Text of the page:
Year in Review: Key Decisions from 2017

22
Dec

Year in Review: Key Decisions from 2017

With the end of the year approaching, we look back on the most important decisions affecting PTAB practice of 2017 and look forward to what is coming in 2018.

  • Oil States Energy Group, LLC v. Greene’s Energy Group LLC, No. 16-712 (Expected Spring 2018) — Perhaps the most important PTAB case since the creation of IPRs in 2013, the Supreme Court heard oral arguments on November 27 regarding whether IPRs extinguish private property rights through a non-Article III forum without a jury, in violation of the Seventh Amendment. One of the primary disputes between the parties is whether IPRs involve public rights, which Congress can permit resolution of through administrative agencies, or private rights that retain the constitutional guarantee to a jury trial. If the Supreme Court agrees that patents are private rights, entitled to a jury trial, the Court’s decision may mark the end of all post-issuance challenges to patentability, including IPRs, CBMRs, and reexaminations, which will increase the frequency and importance of trial court proceedings. A decision is expected in early 2018.
  • SAS Institute Inc. v. Matal, No. 16-969 (Expected Spring 2018) — The Supreme Court also heard arguments on November 27 in a case concerning whether the PTAB must issue a final written decision addressing every claim challenged by the IPR petition, or whether it has the authority to institute only a subset of claims, leaving some of the claims in the petition unadjudicated. The Federal Circuit held in two previous decisions that the text of the AIA permits the Board to issue final decisions on instituted claims, which may be different than those raised in the IPR petition. And institution decisions are currently insulated from Federal Circuit review. Therefore if the Supreme Court disagrees with the Federal Circuit, the Court’s opinion may effectively grant a petitioner the ability to seek appellate review of those claims denied institution. A decision is also expected in early 2018.
  • Aqua Products, Inc. v. Matal, 872 F.3d 1290 (Fed. Cir. Oct. 4, 2017) (en banc) — In a long-awaited opinion from the en banc court, the Federal Circuit held in a controlling opinion that the burden of persuasion for motions to amend during IPRs should lie with the petitioner and not, as the PTAB previously required, with the patent owner. The Federal Circuit however was deeply divided on both the holding and the reasoning. Although the controlling opinion found the statue ambiguous, a majority of judges disagreed. Nevertheless, some judges joined in the result of the controlling opinion because, in their view, the PTAB had not promulgated appropriate regulations through notice-and-comment rulemaking. The PTAB may attempt to cure its lack of rulemaking and issue regulations shifting the burden to the patent owner. Given the sharp division among the court and the apparent lack of rulemaking, we can expect that this issue will not be settled for some time.
  • Novartis AG v. Torrent Pharmaceuticals Ltd., 853 F.3d 1316 (Fed. Cir. Apr. 12, 2017) — In this case, the Federal Circuit allowed the PTAB leeway to rely on non-instituted references in its final written decision. The PTAB instituted an IPR based on the combination of two references, but then used a third non-instituted reference as a background reference to show a motivation to combine in its final written decision. Novartis appealed, arguing that the use of the third reference was improper under the Administrative Procedure Act and denied Novartis notice and a hearing. The Federal Circuit disagreed, finding the PTAB’s use of the non-instituted reference in its final written decision not improper because the parties discussed it at length in the papers and during the hearing, and no party moved to exclude the reference. Based on this decision, practitioners may now attempt to put the Board on notice of additional references in their IPR petitions, for example in describing the background of the technology and the state of the art. By including references in these sections, petitioners may be able to avoid a redundancy rejection while counting on the Board’s ability to use these additional references at its discretion in the final decision. This decision may also open the door for the PTAB to rely on references it discovers on its own so long as the parties have notice and an opportunity to be heard on those references.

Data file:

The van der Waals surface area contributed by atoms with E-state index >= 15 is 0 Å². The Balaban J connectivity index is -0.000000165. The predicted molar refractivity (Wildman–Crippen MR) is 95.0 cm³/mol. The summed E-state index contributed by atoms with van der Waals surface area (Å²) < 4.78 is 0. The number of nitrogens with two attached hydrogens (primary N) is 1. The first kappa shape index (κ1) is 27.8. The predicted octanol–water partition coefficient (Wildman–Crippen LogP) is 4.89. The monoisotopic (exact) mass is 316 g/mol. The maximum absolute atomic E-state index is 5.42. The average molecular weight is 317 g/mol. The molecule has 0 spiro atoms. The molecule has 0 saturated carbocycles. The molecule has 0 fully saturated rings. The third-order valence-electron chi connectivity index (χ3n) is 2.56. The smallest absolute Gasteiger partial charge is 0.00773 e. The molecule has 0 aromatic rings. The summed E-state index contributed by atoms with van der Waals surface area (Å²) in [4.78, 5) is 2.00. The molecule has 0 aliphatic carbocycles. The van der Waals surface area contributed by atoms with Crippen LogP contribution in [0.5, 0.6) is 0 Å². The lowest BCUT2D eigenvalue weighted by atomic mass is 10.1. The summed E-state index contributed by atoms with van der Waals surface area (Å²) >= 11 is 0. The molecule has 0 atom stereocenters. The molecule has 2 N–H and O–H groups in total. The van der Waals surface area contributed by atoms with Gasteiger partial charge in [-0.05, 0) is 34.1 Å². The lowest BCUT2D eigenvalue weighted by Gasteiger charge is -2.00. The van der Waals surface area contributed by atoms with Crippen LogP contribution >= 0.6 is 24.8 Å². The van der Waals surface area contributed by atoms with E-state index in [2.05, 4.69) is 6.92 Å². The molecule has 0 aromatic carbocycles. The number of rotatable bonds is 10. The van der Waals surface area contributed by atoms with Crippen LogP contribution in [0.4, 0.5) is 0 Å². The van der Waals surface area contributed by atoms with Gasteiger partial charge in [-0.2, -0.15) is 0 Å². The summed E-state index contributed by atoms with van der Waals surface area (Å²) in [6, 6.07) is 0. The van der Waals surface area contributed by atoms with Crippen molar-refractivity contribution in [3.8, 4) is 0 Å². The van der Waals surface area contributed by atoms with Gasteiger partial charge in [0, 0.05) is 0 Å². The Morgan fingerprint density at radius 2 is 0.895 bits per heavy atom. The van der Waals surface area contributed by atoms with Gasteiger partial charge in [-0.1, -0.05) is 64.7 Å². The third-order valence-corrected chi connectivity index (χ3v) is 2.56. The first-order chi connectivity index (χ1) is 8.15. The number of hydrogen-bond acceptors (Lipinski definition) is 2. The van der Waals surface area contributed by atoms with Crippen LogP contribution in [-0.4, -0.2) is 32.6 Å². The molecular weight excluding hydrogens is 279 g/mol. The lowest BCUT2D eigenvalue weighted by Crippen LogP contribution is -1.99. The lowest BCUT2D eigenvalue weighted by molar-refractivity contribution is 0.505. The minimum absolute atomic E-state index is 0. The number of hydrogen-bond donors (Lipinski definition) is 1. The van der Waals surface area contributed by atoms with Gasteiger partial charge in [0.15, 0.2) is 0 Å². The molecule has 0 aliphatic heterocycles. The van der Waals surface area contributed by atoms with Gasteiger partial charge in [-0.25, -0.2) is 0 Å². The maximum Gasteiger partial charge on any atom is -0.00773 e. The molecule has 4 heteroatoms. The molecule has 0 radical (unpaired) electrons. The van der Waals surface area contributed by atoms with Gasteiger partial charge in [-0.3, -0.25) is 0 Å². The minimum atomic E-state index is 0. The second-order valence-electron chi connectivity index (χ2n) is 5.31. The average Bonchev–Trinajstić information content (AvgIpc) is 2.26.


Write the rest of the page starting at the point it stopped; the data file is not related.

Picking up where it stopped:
• Secure Axcess, LLC v. PNC Bank National Ass’n, 848 F.3d 1370 (Fed. Cir. Feb. 21, 2017) — In a rare decision impacting covered business method (“CBM”) reviews, the Federal Circuit held that the PTAB’s definition of a “covered business method patent” was improper. The PTAB originally found that a petitioned patent qualified as CBM patent and instituted review. On appeal, the court found that the PTAB improperly relied on non-statutory language such as “incidental to a financial activity” and extra-statutory sources of information, such as Secure Axcess’ litigation history. The court held the statutory definition of a CBM patent requires the patent to include a single claim that recites a financial activity element. To be such a qualifying claim, no particular words are required but, when properly construed in light of the specification, the claim must require one of the finance-related activities that fall within the CBM statute. And while disclaimer before institution of those claims reciting a financial activity destroys the patent’s CBM eligibility, according to current PTAB law, it remains to be seen whether a disclaimer after institution would do so as well, since the Federal Circuit has not weighed in.

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